Remote judging drives robust conversations

Like everything else in 2020, judging for the Alexia Grants competition was affected by the coronavirus pandemic and forced to go remote, with judges signing on from various locations.

Judges Joshua Rashaad McFadden and Laylah Amatullah Barrayn took a brief break from grueling election coverage to review entries—McFadden from his Minneapolis hotel room and Barrayn from her New York apartment. Judge Noelle Flores Théard joined from her Brooklyn apartment, her patient six-year-old daughter waiting in the background.

But the physical distance did not hamper the dynamism of the event, according to Mike Davis, director of The Alexia.

“Discussions were rich and lively and judges asked each other about their impressions and formed consensus by really hearing each other. Their choices are deeply relevant to our times,” Davis says.

The Alexia Grants program comprises both student and professional grants. Judging was held Nov. 6 for the student competition and Nov. 7 for the professional competition.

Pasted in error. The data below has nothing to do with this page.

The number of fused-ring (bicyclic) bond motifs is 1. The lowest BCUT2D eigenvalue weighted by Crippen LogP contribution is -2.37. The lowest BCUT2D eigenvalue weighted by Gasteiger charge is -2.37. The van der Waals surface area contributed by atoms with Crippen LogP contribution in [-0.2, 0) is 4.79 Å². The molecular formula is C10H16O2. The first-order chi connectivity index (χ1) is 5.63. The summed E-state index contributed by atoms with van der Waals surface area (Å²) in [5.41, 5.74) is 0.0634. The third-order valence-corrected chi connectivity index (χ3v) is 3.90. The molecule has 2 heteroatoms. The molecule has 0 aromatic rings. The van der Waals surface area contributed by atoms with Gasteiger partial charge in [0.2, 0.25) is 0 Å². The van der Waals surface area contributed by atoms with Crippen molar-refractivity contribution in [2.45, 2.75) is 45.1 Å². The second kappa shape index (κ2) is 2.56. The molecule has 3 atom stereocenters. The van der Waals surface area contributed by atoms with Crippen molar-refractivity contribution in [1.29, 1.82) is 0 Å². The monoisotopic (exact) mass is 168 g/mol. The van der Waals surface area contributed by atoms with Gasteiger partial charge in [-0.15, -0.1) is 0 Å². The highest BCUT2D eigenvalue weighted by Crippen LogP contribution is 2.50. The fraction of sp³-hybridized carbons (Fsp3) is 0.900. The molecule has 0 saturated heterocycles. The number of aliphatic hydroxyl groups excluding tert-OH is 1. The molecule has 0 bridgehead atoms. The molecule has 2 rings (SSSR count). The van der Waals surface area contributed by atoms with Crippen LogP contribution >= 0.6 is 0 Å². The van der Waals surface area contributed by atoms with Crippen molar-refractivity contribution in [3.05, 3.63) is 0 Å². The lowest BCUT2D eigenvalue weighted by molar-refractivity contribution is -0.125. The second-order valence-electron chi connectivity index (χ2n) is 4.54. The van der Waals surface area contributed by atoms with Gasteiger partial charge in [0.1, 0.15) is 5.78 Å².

Judging sessions were also attended by Peter and Aphrodite Tsairis, co-founders of The Alexia, as well as members of The Alexia Photojournalism Advisory Council and Newhouse visual communications students. Graduate student Zoe Davis provided technical support and graduate student Jessica Stewart read proposals.

Judges named one winner in each category, plus second and third place honorees.

Photographer Cornell Watson of Durham, North Carolina, was the recipient of the $20,000 professional grant for “Behind the Mask.” Second and third place honorees were Amber Bracken of Edmonton, Alberta, Canada, and Isadora Kosofsky of Los Angeles.

Leonidas Enetanya, a student at the Photographic Center Northwest in Seattle, was the recipient of the student grant for “The Monét Archives.” Second place went to Zilan Imşik, a student at Istanbul University, and third place went to Michele Abercrombie, a graduate student in Newhouse’s multimedia, photography and design program.

“After talking to the recipients, I could see the richness and depth of the judge’s impressions of the entrants playing out in how the awardees talked about their work, their connection to the people they’re photographing and things they consider in the course of producing the work,” Davis says.

For insight into the judging process and selection of winners, view a judging session recording.